What is Enamel Hypoplasia?

Enamel Hypoplasia (EH) is a defect in the tooth enamel that results in less quantity of enamel than normal. The defect can be a small pit or dent in the tooth or can be so widespread that the entire tooth is small and/or misshaped. This type of defect may cause tooth sensitivity, may be unsightly or may be more susceptible to dental cavities. Some genetic disorders cause all of the teeth to have Enamel Hypoplasia.

What Does Enamel Hypoplasia look like?

EH can occur on any tooth or multiple teeth. It can appear white, yellow, brownish in color with a rough or pitted surface. In some cases, the quality of the enamel is affected as well as the quantity.

What Causes EH?

Environmental and genetic factors that interfere with tooth formation are thought to be responsible for EH. This includes trauma to the teeth and jaws, intubation of premature infants, infections during pregnancy or infancy, poor prenatal and postnatal nutrition, hypoxia, exposure to toxic chemicals, and a variety of hereditary disorders. Frequently, the cause of EH in a particular child is difficult to determine.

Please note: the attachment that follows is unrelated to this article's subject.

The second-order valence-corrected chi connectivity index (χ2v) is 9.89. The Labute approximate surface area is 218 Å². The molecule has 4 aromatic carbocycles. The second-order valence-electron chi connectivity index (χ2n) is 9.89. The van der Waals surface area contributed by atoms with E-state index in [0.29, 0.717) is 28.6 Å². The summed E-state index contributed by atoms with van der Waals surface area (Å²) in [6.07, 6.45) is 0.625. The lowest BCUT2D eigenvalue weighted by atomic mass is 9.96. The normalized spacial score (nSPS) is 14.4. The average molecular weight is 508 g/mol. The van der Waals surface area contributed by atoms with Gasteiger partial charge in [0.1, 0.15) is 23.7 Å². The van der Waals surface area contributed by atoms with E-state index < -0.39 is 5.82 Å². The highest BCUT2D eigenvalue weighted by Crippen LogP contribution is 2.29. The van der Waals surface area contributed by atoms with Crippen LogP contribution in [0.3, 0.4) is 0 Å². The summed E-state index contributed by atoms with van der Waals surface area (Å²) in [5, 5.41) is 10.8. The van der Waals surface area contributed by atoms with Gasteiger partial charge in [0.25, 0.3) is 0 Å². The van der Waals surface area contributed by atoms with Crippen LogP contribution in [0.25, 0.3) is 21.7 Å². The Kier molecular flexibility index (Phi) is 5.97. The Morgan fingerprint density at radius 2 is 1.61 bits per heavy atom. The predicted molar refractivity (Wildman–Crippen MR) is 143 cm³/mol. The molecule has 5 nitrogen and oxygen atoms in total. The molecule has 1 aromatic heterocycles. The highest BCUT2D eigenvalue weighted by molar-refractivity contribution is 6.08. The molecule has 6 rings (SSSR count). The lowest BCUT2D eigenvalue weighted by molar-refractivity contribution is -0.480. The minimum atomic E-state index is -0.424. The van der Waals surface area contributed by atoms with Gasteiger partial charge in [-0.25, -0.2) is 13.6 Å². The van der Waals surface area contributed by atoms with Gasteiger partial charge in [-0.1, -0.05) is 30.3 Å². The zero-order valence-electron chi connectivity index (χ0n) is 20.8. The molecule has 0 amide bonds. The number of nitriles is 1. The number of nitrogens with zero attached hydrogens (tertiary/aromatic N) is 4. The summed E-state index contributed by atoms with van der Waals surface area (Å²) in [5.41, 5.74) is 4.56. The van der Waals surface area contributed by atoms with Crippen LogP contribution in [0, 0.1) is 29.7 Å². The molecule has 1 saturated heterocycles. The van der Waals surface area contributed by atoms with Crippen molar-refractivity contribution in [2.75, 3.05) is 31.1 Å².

What are the Treatment Options for EH?

Treatment options depend on the severity of the EH on a particular tooth and the symptoms associated with it. The most conservative treatment consists of bonding a tooth-colored material to the tooth to protect it from further wear or sensitivity. In some cases, the nature of the enamel prevents the formation of an acceptable bond. Less conservative treatment options include the use of Stainless Steel Crowns or an Orthodontic Band that covers/partially covers the tooth. With regards to the adult teeth affected these treatment options would only be until the child is old enough to have a porcelain crown (approx. 18 years of age). This is the last resort and will be discussed with you prior to treatment. In some cases the tooth is so damaged that extraction would be required, your dentist will talk to you about treatment options as far as replacing the tooth or holding the space for future restoration.

In the event that the front teeth are affected, we can use tooth-colored restorative materials to help reduce the minor discoloration/sensitivity, if mild. More severe cases will be assessed on a case by case basis, your dentist will discuss these options with you before treatment. When your child is approx. 18 year old we can permanently restore the teeth with porcelain Veneers or Crowns, which would remove discoloration/sensitivity in severe cases.